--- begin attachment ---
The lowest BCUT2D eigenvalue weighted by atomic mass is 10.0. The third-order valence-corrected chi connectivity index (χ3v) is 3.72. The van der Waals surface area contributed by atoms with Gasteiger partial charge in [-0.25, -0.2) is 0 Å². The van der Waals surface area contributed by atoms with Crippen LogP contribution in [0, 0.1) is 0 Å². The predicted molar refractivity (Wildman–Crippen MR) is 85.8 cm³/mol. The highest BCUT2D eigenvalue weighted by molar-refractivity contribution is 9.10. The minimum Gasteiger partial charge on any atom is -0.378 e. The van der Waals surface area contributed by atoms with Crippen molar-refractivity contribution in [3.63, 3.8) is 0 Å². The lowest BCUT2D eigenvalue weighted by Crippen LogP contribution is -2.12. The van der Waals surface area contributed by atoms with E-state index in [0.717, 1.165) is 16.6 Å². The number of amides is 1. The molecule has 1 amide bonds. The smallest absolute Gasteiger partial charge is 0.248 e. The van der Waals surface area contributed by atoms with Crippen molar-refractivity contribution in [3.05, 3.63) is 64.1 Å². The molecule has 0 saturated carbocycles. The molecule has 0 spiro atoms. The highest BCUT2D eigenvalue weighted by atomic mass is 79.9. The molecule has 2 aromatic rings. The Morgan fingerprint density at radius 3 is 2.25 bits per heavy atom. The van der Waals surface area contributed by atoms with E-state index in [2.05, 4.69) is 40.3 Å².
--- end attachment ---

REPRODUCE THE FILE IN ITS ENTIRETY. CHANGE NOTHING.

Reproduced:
The lowest BCUT2D eigenvalue weighted by atomic mass is 10.0. The third-order valence-corrected chi connectivity index (χ3v) is 3.72. The van der Waals surface area contributed by atoms with Gasteiger partial charge in [-0.25, -0.2) is 0 Å². The van der Waals surface area contributed by atoms with Crippen LogP contribution in [0, 0.1) is 0 Å². The predicted molar refractivity (Wildman–Crippen MR) is 85.8 cm³/mol. The highest BCUT2D eigenvalue weighted by molar-refractivity contribution is 9.10. The minimum Gasteiger partial charge on any atom is -0.378 e. The van der Waals surface area contributed by atoms with Crippen molar-refractivity contribution in [3.63, 3.8) is 0 Å². The lowest BCUT2D eigenvalue weighted by Crippen LogP contribution is -2.12. The van der Waals surface area contributed by atoms with E-state index in [0.717, 1.165) is 16.6 Å². The number of amides is 1. The molecule has 1 amide bonds. The smallest absolute Gasteiger partial charge is 0.248 e. The van der Waals surface area contributed by atoms with Crippen molar-refractivity contribution in [3.05, 3.63) is 64.1 Å². The molecule has 0 saturated carbocycles. The molecule has 0 spiro atoms. The highest BCUT2D eigenvalue weighted by atomic mass is 79.9. The molecule has 2 aromatic rings. The Morgan fingerprint density at radius 3 is 2.25 bits per heavy atom. The van der Waals surface area contributed by atoms with E-state index in [2.05, 4.69) is 40.3 Å².